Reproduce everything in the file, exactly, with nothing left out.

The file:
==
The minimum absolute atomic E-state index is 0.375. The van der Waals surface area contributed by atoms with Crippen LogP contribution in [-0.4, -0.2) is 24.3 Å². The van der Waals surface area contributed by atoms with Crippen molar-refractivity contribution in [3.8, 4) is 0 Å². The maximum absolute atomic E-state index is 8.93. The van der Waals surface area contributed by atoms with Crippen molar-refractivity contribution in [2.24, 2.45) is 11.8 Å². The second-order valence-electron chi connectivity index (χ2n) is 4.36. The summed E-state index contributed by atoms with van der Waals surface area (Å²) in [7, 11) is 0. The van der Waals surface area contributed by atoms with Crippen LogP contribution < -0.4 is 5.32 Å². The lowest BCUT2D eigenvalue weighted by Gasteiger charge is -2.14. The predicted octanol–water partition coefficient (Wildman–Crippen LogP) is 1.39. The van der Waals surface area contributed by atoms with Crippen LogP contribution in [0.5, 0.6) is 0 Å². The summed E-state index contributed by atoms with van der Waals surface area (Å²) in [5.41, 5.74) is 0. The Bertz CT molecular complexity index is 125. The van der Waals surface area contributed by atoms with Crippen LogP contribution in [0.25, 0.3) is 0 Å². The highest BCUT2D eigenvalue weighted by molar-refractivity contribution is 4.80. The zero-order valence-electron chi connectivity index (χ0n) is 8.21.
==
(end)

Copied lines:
The minimum absolute atomic E-state index is 0.375. The van der Waals surface area contributed by atoms with Crippen LogP contribution in [-0.4, -0.2) is 24.3 Å². The van der Waals surface area contributed by atoms with Crippen molar-refractivity contribution in [3.8, 4) is 0 Å². The maximum absolute atomic E-state index is 8.93. The van der Waals surface area contributed by atoms with Crippen molar-refractivity contribution in [2.24, 2.45) is 11.8 Å². The second-order valence-electron chi connectivity index (χ2n) is 4.36. The summed E-state index contributed by atoms with van der Waals surface area (Å²) in [7, 11) is 0. The van der Waals surface area contributed by atoms with Crippen LogP contribution < -0.4 is 5.32 Å². The lowest BCUT2D eigenvalue weighted by Gasteiger charge is -2.14. The predicted octanol–water partition coefficient (Wildman–Crippen LogP) is 1.39. The van der Waals surface area contributed by atoms with Crippen LogP contribution in [0.5, 0.6) is 0 Å². The summed E-state index contributed by atoms with van der Waals surface area (Å²) in [5.41, 5.74) is 0. The Bertz CT molecular complexity index is 125. The van der Waals surface area contributed by atoms with Crippen LogP contribution in [0.25, 0.3) is 0 Å². The highest BCUT2D eigenvalue weighted by molar-refractivity contribution is 4.80. The zero-order valence-electron chi connectivity index (χ0n) is 8.21.